When the Wentworth Gardens ladies got up to leave, our CAPS Officer made a point of acknowledging them from the podium, and they explained they had to go because they’d paid a driver to bring them over, and the driver’s hour was up. But one of the ladies took the opportunity to describe some of the activities they were organizing over at Wentworth Gardens. When she’d finished, the room gave her a round of polite applause. They came back for another month or two, but I don’t see them at CAPS meetings anymore.

Dan and Lynn, who founded the Bridgeport Citizens Group, live across the street from Bridgeport Homes. They say they see more trouble coming from buildings run by absentee landlords than from public housing.

Last Spring, Dan had just gone to court to testify against a Latin King whom he’d witnessed chasing someone with a drawn gun. The police were delighted he’d do it – they thought they’d have to settle on more minor charges associated with violation of his parole, because they thought witnesses would be afraid to testify in court.

The guy went away for 6 months. While he was away, Dan and Lynn were reaching out to his grandmothers, who live on either side of the street, and an aunt who denies he lives with them, but then seems to admit he might. Dan says he and Lynn disagree to a certain extent on how to handle a situation like that. He says he has no problem pressing landlords to evict families if the family harbors a gang member who runs around with guns, though Lynn has more qualms about it.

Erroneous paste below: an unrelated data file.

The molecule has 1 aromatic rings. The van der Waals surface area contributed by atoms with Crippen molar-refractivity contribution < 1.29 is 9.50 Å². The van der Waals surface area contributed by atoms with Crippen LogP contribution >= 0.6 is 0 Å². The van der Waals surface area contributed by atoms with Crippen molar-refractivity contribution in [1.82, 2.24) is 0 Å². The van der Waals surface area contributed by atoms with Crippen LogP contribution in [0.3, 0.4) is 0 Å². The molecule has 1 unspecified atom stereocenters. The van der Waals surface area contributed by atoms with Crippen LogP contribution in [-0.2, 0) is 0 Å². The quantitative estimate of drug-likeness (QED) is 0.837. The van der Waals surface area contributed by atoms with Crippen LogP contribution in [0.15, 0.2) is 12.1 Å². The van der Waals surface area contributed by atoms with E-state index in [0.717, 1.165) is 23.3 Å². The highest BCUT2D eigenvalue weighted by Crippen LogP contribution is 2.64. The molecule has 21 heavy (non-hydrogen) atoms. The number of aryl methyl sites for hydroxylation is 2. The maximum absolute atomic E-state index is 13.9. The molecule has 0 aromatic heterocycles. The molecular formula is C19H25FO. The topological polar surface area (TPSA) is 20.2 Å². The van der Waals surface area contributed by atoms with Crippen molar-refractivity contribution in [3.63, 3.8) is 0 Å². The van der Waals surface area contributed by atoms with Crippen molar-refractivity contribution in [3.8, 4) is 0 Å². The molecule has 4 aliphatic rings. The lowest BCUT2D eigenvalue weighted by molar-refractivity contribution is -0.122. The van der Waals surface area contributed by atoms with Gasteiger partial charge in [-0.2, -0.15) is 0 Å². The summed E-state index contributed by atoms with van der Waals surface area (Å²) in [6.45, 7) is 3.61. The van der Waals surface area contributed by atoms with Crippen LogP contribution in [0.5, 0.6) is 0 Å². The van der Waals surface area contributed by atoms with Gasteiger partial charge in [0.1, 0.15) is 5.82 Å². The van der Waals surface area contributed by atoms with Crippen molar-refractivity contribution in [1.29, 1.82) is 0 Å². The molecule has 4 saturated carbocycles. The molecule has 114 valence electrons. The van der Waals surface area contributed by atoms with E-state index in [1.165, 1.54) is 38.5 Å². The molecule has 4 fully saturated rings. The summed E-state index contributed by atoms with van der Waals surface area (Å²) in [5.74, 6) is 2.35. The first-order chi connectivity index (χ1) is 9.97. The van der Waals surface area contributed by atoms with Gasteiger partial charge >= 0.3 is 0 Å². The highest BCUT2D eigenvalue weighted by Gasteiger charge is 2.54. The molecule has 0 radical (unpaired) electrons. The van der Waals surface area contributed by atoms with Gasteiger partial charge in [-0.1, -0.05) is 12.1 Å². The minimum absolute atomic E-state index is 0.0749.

But their strategy with landlords who harbor dangerous tenants has been to call the landlord and ask him to take responsibility first. If that doesn’t work, the alderman can sometimes send in teams of inspectors looking for violations. That might encourage a negligent owner to evict, or sell. Though sometimes, when you push a problem tenant out of one house, they reappear in a house down the block.

This summer the Citizens Group has been active on Carpenter Street. People say Carpenter has had trouble for a long time. There is nothing about the way Carpenter Street looks that would explain why that is. It has the same mix of cottages and 3 flats with pretty roof-lines as other streets in the vicinity. Neighbors can point out buildings whose 3 apartments were once occupied by 3 generations of a family, until the older generation died and the younger ones moved away. Now absentee landlords play a role here, like they do on Lituanica.

At the moment, there is one particular cottage that has been a hub of activity. The tenant in that house has a long resume with the corrections system, and it’s not just him, it’s all his friends. If you’d drive a strange car down that street they’d come out to peer in your windows when you slowed for the speed bump.